James Rosen, writing in the Wall Street Journal.
Any coverup is attended by competing timelines: the acts of transgression, and the subsequent efforts to conceal or mislead or delay knowledge regarding those events. A famous theme of the Watergate hearings was the quest of investigators into the coverup to find out, as the saying became, what did they know and when did they know it?
The Benghazi episode is best viewed as a series of three timelines. When fully exposed, the facts of the "pre" period before the attacks will tell us how high up the chain, and in which agencies, fateful decisions were made about security precautions for the consulate and annex in Benghazi. We also stand to learn how the planning for the attacks could have been put in motion without being detected until too late.
Assistant Secretary of State Charlene Lamb, who oversees diplomatic security, testified before the House on Oct. 10 that she and her colleagues had placed "the correct number of assets in Benghazi at the time of 9/11 for what had been agreed upon." While not the stuff of a perjury charge, this testimony cannot be true, given the known outcome of the Sept. 11 attack on the consulate and the pleas for enhanced security measures that we now know Foggy Bottom to have rebuffed.
The second Benghazi timeline encompasses the five or six hours on the evening of Sept. 11 when the attacks transpired. A State Department briefing on Oct. 9 offered an account that was riveting but incomplete. When all of the facts of these hours are compiled, we will have a truer picture of the tactical capabilities of al Qaeda and its affiliates in North Africa. We will also learn what really happened to Amb. Stevens that night, and better appreciate the vulnerabilities with which our diplomatic corps, bravely serving at 275 installations across the globe, must still contend.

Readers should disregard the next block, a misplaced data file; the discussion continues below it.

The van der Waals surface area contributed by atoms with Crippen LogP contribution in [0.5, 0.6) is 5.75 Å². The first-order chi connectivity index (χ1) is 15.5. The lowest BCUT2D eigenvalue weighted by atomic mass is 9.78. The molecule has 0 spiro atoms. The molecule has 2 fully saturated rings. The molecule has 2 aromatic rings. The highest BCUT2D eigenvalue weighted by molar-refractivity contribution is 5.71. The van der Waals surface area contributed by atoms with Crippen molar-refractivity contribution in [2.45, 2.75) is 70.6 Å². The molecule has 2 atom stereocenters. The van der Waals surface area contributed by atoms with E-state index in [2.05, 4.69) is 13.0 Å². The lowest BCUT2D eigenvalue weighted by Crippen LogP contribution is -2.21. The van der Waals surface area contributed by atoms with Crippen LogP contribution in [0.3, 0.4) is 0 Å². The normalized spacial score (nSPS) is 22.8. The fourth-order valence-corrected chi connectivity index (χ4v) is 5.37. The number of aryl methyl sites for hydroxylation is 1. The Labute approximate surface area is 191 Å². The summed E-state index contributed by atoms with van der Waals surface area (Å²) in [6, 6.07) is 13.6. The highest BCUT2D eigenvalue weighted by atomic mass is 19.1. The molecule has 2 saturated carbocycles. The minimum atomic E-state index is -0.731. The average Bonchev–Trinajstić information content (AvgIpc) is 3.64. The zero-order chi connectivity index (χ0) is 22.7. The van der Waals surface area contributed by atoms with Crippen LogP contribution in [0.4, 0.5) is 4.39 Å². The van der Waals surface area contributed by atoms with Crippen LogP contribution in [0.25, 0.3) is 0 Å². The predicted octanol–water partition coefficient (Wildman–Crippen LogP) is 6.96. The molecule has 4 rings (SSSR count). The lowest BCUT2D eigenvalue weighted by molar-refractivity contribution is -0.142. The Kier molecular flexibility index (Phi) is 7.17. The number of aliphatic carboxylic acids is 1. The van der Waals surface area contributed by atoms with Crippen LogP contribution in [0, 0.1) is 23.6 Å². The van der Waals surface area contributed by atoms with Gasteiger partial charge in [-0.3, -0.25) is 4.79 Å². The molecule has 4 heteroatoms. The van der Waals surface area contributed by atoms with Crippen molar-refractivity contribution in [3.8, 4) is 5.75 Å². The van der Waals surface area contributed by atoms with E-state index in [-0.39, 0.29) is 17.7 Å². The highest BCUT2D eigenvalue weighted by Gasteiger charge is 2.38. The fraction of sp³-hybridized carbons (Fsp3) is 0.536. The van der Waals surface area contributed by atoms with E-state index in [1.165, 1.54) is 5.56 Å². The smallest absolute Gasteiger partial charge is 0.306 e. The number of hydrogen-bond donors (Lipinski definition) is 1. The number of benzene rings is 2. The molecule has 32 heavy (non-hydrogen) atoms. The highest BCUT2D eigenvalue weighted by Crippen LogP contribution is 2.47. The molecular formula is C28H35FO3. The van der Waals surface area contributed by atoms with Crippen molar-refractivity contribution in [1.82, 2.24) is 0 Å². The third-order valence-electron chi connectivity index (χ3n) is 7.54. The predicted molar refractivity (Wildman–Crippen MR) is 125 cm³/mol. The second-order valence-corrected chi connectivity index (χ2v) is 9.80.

The third and final Benghazi timeline is the one that has fostered charges of a coverup. It stretches eight days—from 3:40 p.m. on Sept. 11, when the consulate was first rocked by gunfire and explosions, through the morning of Sept. 19, when Matthew G. Olsen, director of the National Counterterrorism Center, publicly testified before the Senate that Benghazi was a terrorist attack.
Mr. Olsen's testimony effectively ended all debate about whether the attacks had grown out of a protest over an anti-Islam video. Three days before Mr. Olsen put a stop to the blame-YouTube storyline, U.N. Amb. Susan Rice, echoing Mr. Carney, had gone on five Sunday TV chat shows and maintained that the YouTube video has spurred the violence.
If the Obama White House has engaged in a coverup in the Benghazi case, the ostensible motivation would bear some similarity to that of all the president's men in Watergate. Mr. Obama faces a rendezvous with the voters on Nov. 6, and in a race much tighter than the Nixon-McGovern contest of 1972. In such a circumstance, certain kinds of disclosure are always unwelcome.
As with the Watergate conspirators, who were eager to conceal earlier actions that related to the Vietnam War, the Obama team is determined to portray its pre-9/11 conduct, and particularly its dovish Mideast policies, in the most favorable light. After all, no one wants to have on his hands—even if resulting from sins of omission and not commission—the deaths of four American patriots.
Who knew the truth about the attack? When? And who decided to try to obfuscate the fact that it was a terrorist attack?